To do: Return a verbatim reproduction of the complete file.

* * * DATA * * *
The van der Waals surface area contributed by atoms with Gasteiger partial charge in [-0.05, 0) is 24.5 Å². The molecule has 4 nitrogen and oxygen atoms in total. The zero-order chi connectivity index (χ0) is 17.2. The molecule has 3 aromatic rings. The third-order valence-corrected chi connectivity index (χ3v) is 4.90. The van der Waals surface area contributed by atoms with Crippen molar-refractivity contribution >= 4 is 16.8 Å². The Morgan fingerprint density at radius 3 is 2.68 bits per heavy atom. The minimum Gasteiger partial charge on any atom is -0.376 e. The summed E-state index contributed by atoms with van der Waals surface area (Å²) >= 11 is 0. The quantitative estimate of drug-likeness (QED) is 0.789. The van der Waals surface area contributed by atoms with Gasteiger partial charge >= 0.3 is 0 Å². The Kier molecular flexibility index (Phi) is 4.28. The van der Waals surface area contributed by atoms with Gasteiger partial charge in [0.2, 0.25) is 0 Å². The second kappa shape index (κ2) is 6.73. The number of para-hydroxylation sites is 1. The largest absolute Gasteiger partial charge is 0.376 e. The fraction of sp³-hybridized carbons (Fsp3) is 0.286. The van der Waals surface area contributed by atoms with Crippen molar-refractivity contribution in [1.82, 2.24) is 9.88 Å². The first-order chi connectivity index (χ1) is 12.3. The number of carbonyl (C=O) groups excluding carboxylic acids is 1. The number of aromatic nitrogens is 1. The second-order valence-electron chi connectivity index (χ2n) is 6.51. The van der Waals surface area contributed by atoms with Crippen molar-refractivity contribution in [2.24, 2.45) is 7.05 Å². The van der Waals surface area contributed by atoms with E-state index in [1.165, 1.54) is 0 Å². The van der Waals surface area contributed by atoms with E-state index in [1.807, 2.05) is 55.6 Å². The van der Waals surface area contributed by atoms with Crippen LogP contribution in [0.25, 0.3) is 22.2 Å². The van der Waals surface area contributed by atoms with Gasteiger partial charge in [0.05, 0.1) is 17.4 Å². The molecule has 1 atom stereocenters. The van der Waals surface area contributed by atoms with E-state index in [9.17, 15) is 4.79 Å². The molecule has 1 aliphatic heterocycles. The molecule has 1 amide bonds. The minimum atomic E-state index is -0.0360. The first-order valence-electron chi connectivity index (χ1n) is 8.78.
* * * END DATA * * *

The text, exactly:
The van der Waals surface area contributed by atoms with Gasteiger partial charge in [-0.05, 0) is 24.5 Å². The molecule has 4 nitrogen and oxygen atoms in total. The zero-order chi connectivity index (χ0) is 17.2. The molecule has 3 aromatic rings. The third-order valence-corrected chi connectivity index (χ3v) is 4.90. The van der Waals surface area contributed by atoms with Crippen molar-refractivity contribution >= 4 is 16.8 Å². The Morgan fingerprint density at radius 3 is 2.68 bits per heavy atom. The minimum Gasteiger partial charge on any atom is -0.376 e. The summed E-state index contributed by atoms with van der Waals surface area (Å²) >= 11 is 0. The quantitative estimate of drug-likeness (QED) is 0.789. The van der Waals surface area contributed by atoms with Gasteiger partial charge >= 0.3 is 0 Å². The Kier molecular flexibility index (Phi) is 4.28. The van der Waals surface area contributed by atoms with Gasteiger partial charge in [0.2, 0.25) is 0 Å². The second kappa shape index (κ2) is 6.73. The number of para-hydroxylation sites is 1. The largest absolute Gasteiger partial charge is 0.376 e. The fraction of sp³-hybridized carbons (Fsp3) is 0.286. The van der Waals surface area contributed by atoms with Crippen molar-refractivity contribution in [1.82, 2.24) is 9.88 Å². The first-order chi connectivity index (χ1) is 12.3. The number of carbonyl (C=O) groups excluding carboxylic acids is 1. The number of aromatic nitrogens is 1. The second-order valence-electron chi connectivity index (χ2n) is 6.51. The van der Waals surface area contributed by atoms with Crippen molar-refractivity contribution in [2.24, 2.45) is 7.05 Å². The van der Waals surface area contributed by atoms with E-state index in [1.165, 1.54) is 0 Å². The van der Waals surface area contributed by atoms with E-state index in [1.807, 2.05) is 55.6 Å². The van der Waals surface area contributed by atoms with Crippen LogP contribution in [0.25, 0.3) is 22.2 Å². The van der Waals surface area contributed by atoms with Gasteiger partial charge in [0.05, 0.1) is 17.4 Å². The molecule has 1 atom stereocenters. The van der Waals surface area contributed by atoms with E-state index in [9.17, 15) is 4.79 Å². The molecule has 1 aliphatic heterocycles. The molecule has 1 amide bonds. The minimum atomic E-state index is -0.0360. The first-order valence-electron chi connectivity index (χ1n) is 8.78.